Foundation Honors Mongolian President
On June 13, President David D. Arnold and the Board of Trustees hosted a private dinner in San Francisco for His Excellency the President of Mongolia Tsakhiagiin Elbegdorj, who was in the Bay Area to commemorate the opening of a formal Mongolian consulate. The Asia Foundation was privileged in 1991 to be the first international NGO invited to Mongolia; we were able to provide early support in the development of the 1992 constitution. Guests to the dinner included former Asia Foundation Presidents Dr. Haydn Williams and Dr. William Fuller, our Chairman of the Board of Trustees Ambassador Michael Armacost, Trustee David Andrews and his wife, Rozan Andrews, Asia Foundation Advisory Council Member and Give2Asia Trustee Bill Kim, and Asian Art Museum Director Jay Xu. Watch the slideshow.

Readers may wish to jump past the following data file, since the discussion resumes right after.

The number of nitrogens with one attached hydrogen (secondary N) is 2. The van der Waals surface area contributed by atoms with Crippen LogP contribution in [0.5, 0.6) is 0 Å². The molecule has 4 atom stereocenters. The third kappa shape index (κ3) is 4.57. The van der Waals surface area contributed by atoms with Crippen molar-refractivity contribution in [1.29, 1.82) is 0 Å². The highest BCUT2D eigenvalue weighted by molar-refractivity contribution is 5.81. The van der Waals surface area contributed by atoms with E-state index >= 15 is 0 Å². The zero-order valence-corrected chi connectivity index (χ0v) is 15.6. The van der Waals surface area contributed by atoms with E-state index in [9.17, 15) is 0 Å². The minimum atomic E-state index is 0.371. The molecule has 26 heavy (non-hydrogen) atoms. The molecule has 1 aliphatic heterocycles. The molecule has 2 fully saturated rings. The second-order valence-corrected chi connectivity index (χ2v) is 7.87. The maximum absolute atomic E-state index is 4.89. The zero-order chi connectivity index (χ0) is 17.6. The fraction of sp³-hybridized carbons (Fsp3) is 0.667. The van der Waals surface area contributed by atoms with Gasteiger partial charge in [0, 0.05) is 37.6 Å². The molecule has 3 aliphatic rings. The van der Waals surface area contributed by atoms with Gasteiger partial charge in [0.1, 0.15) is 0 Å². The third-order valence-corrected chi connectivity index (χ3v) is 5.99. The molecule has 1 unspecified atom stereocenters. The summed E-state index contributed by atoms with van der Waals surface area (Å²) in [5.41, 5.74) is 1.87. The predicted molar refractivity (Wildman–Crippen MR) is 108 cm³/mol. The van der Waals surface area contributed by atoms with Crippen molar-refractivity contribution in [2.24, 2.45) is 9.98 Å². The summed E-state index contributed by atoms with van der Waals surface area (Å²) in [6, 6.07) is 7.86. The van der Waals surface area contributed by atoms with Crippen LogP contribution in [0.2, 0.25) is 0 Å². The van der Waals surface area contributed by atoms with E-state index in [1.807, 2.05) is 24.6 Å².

Korea has pledged to triple its official aid to developing countries by 2015; increasingly, emerging Asian economies are contributing significant resources to less developed Asian nations.
In an expansion of our relationship with the highly regarded Korea Development Institute, we co-sponsored a dialogue in Sri Lanka for Asian aid experts and senior government officials from Singapore, Korea, China, India, Malaysia, and Thailand to discuss the topic of development assistance between Asian nations. The mutual benefits of aid and development, non-interference in political issues, and infrastructure investment and concessional loans were discussed in an atmosphere of learning and openness. Sri Lankan officials from the Ministry of Finance and Planning and Ministry of External Affairs attended; Central Bank Governor Ajith Nivard Cabraal delivered the keynote speech at the welcome dinner.